Last week in the Rowe v. Bell & Gossett decision, a unanimous New Jersey Supreme Court found that an asbestos defendant at trial may demonstrate settling co-defendants’ liability and their share of fault by using the co-defendants’ answers to interrogatories and corporate representative depositions from the pending or prior asbestos litigations. This evidence, along with plaintiff’s testimony on product usage and plaintiff’s own expert’s testimony on cross-examination, was sufficient to show that each settling defendant’s product was a substantial factor in causing injury and allow a jury to allocate fault. Thus, the court has provided guidance on how and not just that a remaining defendant may reduce its fault at trial. Under New Jersey’s joint tortfeasor law, as in many other jurisdictions, when two or more persons are jointly and severally liable for the same tort and injury, the jury must allocate fault between and among the tortfeasors, regardless of whether they all remain parties to the litigation.
The Supreme Court’s decision will require plaintiffs to fully understand the relative responsibilities among defendants before risking a settlement with some but not all of them. This will undoubtedly delay or completely prevent settlement opportunities, especially for parties of products that plaintiff most regularly used during his lifetime.
From a defense perspective, this decision endorses a streamlined approach for proving cross-claims at trial. non-settling defendant must simply be careful to timely and fully disclose its intent to demonstrate such non-parties’ liability at trial. With proper notice, the non-settling defendant may use the settling defendants’ written interrogatory answers, corporate representative depositions, responses to admissions, prior trial testimony, if any, or call them as a live witness if the content of these statements were made “against the party’s interest.”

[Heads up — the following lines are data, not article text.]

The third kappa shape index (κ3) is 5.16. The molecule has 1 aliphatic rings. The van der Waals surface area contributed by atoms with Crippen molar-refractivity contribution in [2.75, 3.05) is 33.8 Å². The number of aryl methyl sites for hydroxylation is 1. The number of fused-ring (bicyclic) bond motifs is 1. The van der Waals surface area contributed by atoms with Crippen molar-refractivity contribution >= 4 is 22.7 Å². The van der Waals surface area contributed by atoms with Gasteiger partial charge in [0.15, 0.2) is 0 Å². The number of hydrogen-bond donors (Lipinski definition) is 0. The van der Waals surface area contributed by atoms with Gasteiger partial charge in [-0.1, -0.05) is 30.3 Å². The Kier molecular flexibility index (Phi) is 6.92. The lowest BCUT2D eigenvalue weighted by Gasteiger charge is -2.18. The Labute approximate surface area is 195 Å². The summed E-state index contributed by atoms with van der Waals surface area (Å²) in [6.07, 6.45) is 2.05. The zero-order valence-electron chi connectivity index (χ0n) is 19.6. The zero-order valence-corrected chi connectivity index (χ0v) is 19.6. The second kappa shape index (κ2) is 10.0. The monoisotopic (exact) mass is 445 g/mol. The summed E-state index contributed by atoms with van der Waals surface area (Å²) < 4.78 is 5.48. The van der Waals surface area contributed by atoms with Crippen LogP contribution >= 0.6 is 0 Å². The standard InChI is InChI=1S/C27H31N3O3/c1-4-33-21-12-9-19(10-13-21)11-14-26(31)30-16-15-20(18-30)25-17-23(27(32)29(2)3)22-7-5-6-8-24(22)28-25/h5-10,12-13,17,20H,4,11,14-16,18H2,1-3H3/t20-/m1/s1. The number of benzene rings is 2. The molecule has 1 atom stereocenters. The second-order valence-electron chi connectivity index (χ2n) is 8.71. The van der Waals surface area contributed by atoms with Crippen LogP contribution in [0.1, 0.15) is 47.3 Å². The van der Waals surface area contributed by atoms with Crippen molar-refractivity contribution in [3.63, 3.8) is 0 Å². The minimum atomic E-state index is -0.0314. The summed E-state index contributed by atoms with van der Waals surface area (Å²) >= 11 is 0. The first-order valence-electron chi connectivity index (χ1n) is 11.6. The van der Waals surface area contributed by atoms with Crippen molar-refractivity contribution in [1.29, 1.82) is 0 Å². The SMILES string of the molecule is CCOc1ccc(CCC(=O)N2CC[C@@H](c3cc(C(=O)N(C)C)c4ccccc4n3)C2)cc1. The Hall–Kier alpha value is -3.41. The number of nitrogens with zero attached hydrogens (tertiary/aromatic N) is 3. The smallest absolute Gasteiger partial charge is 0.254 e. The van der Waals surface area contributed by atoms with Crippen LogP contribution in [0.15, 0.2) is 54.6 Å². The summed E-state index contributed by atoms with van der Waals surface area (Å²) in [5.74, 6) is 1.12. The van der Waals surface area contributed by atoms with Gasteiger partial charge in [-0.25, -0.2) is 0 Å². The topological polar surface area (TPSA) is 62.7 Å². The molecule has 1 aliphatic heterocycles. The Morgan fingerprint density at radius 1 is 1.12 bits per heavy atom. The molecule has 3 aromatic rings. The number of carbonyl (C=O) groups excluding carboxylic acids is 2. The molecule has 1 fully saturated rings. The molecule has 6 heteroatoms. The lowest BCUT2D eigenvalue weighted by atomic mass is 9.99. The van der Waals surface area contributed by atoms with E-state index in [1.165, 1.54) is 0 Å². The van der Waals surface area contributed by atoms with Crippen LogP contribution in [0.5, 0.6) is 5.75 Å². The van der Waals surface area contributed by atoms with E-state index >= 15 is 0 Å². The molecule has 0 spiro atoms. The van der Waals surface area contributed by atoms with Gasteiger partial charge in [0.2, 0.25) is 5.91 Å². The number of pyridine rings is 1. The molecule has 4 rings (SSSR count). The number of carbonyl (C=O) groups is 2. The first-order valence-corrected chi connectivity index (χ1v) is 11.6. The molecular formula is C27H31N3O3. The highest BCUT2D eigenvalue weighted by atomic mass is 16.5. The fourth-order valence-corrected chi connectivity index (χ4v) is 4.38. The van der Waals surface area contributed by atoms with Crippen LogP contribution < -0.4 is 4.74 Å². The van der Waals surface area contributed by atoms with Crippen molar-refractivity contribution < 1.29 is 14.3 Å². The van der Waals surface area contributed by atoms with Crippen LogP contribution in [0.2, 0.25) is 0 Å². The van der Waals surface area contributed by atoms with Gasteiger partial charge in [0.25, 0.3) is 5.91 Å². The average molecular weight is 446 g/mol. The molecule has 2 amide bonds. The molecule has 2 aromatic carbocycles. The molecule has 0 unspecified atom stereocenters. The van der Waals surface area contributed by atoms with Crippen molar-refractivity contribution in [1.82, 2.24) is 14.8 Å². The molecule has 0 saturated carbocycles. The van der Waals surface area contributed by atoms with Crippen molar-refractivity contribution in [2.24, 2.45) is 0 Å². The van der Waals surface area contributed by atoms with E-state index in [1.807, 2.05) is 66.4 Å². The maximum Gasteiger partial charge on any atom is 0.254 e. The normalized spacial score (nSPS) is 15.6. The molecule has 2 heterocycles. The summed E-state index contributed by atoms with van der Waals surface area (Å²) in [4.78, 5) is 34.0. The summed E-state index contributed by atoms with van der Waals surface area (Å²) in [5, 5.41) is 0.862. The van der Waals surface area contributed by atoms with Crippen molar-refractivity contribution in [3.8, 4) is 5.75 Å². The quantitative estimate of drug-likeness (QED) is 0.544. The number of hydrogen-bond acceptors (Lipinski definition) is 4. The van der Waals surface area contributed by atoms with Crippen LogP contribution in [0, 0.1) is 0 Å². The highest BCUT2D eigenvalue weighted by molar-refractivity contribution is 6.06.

In Rowe, plaintiff argued that interrogatory responses and corporate representative depositions were impermissible hearsay that could only be used, if at all, against the declarant co-defendants, not against plaintiff. The Supreme Court rejected that argument, finding that these statements were admissible under New Jersey Rule of Evidence 803(c)(25) because they were made by the corporate defendant and were “so far contrary to the [corporation’s] pecuniary, proprietary, or social interest, or so far tended to subject [that defendant] to civil or criminal liability . . . that a reasonable person in [that defendant’s] position would not have made the statement unless the person believed it to be true.” In Rowe, “when the relevant statements were made, each declarant was a defendant in this case or in other asbestos product liability cases.” Moreover, such statements admitted corporate relationships including potential successor liability, the manufacture or sale of goods containing asbestos, or the manufacture or sale of goods without warnings related to asbestos.
The Appellate Division had ruled that these statements were not “against interest” because “the existence of asbestos-containing products and the absence of warnings are objective, well-known historical facts that the settling defendants could not avoid acknowledging in the face of incontrovertible proof.” The Supreme Court rejected this argument, noting that statements against interest need not be on novel or controversial issues, or the only proof of a given claim. Thus, these statements were properly admitted by the trial judge and considered by the jury to apportion fault.